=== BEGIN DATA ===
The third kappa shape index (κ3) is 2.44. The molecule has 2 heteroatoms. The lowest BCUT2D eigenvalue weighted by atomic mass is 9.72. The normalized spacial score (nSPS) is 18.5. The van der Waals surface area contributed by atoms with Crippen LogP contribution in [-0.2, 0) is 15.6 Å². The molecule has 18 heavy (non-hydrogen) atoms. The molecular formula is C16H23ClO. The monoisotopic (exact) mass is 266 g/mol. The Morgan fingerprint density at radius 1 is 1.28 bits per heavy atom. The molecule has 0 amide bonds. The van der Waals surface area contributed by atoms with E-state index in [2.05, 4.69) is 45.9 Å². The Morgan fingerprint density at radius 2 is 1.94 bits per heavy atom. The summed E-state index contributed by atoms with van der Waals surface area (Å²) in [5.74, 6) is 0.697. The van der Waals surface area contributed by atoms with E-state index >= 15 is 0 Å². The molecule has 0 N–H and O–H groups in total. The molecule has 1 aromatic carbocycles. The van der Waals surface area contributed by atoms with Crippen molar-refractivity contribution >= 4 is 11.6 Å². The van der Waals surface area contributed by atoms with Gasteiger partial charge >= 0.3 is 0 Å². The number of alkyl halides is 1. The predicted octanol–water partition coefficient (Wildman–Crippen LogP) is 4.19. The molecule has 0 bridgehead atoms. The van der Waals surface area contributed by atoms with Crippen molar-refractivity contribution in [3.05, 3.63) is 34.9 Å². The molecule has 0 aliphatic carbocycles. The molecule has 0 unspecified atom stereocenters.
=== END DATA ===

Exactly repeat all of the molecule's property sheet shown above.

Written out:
The third kappa shape index (κ3) is 2.44. The molecule has 2 heteroatoms. The lowest BCUT2D eigenvalue weighted by atomic mass is 9.72. The normalized spacial score (nSPS) is 18.5. The van der Waals surface area contributed by atoms with Crippen LogP contribution in [-0.2, 0) is 15.6 Å². The molecule has 18 heavy (non-hydrogen) atoms. The molecular formula is C16H23ClO. The monoisotopic (exact) mass is 266 g/mol. The Morgan fingerprint density at radius 1 is 1.28 bits per heavy atom. The molecule has 0 amide bonds. The van der Waals surface area contributed by atoms with E-state index in [2.05, 4.69) is 45.9 Å². The Morgan fingerprint density at radius 2 is 1.94 bits per heavy atom. The summed E-state index contributed by atoms with van der Waals surface area (Å²) in [5.74, 6) is 0.697. The van der Waals surface area contributed by atoms with E-state index >= 15 is 0 Å². The molecule has 0 N–H and O–H groups in total. The molecule has 1 aromatic carbocycles. The van der Waals surface area contributed by atoms with Crippen molar-refractivity contribution >= 4 is 11.6 Å². The van der Waals surface area contributed by atoms with Gasteiger partial charge >= 0.3 is 0 Å². The number of alkyl halides is 1. The predicted octanol–water partition coefficient (Wildman–Crippen LogP) is 4.19. The molecule has 0 bridgehead atoms. The van der Waals surface area contributed by atoms with Crippen molar-refractivity contribution in [3.05, 3.63) is 34.9 Å². The molecule has 0 aliphatic carbocycles. The molecule has 0 unspecified atom stereocenters.